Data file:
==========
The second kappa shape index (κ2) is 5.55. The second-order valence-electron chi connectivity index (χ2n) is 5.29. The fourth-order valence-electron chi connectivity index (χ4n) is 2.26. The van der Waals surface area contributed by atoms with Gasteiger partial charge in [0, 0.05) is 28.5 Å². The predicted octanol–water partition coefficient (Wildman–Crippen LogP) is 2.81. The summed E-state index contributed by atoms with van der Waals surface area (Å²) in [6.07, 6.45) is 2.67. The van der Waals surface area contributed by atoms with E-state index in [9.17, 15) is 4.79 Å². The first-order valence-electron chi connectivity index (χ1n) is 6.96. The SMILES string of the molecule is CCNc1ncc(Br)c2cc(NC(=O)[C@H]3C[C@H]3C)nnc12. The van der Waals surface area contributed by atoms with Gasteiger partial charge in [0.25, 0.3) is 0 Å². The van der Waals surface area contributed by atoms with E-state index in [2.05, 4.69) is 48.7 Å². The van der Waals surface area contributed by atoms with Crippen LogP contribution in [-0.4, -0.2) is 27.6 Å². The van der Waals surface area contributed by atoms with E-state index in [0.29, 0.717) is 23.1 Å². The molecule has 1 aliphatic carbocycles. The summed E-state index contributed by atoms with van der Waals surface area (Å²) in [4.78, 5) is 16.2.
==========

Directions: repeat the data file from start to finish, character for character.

The second kappa shape index (κ2) is 5.55. The second-order valence-electron chi connectivity index (χ2n) is 5.29. The fourth-order valence-electron chi connectivity index (χ4n) is 2.26. The van der Waals surface area contributed by atoms with Gasteiger partial charge in [0, 0.05) is 28.5 Å². The predicted octanol–water partition coefficient (Wildman–Crippen LogP) is 2.81. The summed E-state index contributed by atoms with van der Waals surface area (Å²) in [6.07, 6.45) is 2.67. The van der Waals surface area contributed by atoms with E-state index in [9.17, 15) is 4.79 Å². The first-order valence-electron chi connectivity index (χ1n) is 6.96. The SMILES string of the molecule is CCNc1ncc(Br)c2cc(NC(=O)[C@H]3C[C@H]3C)nnc12. The van der Waals surface area contributed by atoms with Gasteiger partial charge in [0.25, 0.3) is 0 Å². The van der Waals surface area contributed by atoms with E-state index in [2.05, 4.69) is 48.7 Å². The van der Waals surface area contributed by atoms with Crippen LogP contribution in [-0.4, -0.2) is 27.6 Å². The van der Waals surface area contributed by atoms with E-state index in [0.29, 0.717) is 23.1 Å². The molecule has 1 aliphatic carbocycles. The summed E-state index contributed by atoms with van der Waals surface area (Å²) in [4.78, 5) is 16.2.